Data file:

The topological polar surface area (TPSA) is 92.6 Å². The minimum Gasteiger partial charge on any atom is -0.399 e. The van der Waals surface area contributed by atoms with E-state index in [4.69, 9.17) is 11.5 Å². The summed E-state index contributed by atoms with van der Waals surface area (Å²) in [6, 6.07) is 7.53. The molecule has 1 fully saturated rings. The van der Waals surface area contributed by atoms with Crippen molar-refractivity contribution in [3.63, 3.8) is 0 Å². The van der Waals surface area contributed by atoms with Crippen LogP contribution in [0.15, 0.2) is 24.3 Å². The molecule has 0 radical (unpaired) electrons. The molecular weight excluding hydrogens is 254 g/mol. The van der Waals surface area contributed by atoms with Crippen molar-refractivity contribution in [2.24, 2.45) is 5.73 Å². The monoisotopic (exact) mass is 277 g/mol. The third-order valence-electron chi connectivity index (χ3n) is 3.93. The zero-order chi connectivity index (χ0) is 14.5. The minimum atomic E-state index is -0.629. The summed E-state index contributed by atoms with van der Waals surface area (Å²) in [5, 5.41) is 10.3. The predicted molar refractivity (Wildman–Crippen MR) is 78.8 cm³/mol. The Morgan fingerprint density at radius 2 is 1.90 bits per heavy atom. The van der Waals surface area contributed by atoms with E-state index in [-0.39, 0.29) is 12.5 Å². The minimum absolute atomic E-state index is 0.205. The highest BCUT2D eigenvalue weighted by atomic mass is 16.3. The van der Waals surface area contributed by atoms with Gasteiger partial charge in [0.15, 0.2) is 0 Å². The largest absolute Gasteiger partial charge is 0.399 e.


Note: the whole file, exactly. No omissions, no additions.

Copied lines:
The topological polar surface area (TPSA) is 92.6 Å². The minimum Gasteiger partial charge on any atom is -0.399 e. The van der Waals surface area contributed by atoms with E-state index in [4.69, 9.17) is 11.5 Å². The summed E-state index contributed by atoms with van der Waals surface area (Å²) in [6, 6.07) is 7.53. The molecule has 1 fully saturated rings. The van der Waals surface area contributed by atoms with Crippen molar-refractivity contribution in [3.63, 3.8) is 0 Å². The van der Waals surface area contributed by atoms with Crippen LogP contribution in [0.15, 0.2) is 24.3 Å². The molecule has 0 radical (unpaired) electrons. The molecular weight excluding hydrogens is 254 g/mol. The van der Waals surface area contributed by atoms with Crippen molar-refractivity contribution in [2.24, 2.45) is 5.73 Å². The monoisotopic (exact) mass is 277 g/mol. The third-order valence-electron chi connectivity index (χ3n) is 3.93. The zero-order chi connectivity index (χ0) is 14.5. The minimum atomic E-state index is -0.629. The summed E-state index contributed by atoms with van der Waals surface area (Å²) in [5, 5.41) is 10.3. The predicted molar refractivity (Wildman–Crippen MR) is 78.8 cm³/mol. The Morgan fingerprint density at radius 2 is 1.90 bits per heavy atom. The van der Waals surface area contributed by atoms with E-state index in [-0.39, 0.29) is 12.5 Å². The minimum absolute atomic E-state index is 0.205. The highest BCUT2D eigenvalue weighted by atomic mass is 16.3. The van der Waals surface area contributed by atoms with Gasteiger partial charge in [0.15, 0.2) is 0 Å². The largest absolute Gasteiger partial charge is 0.399 e.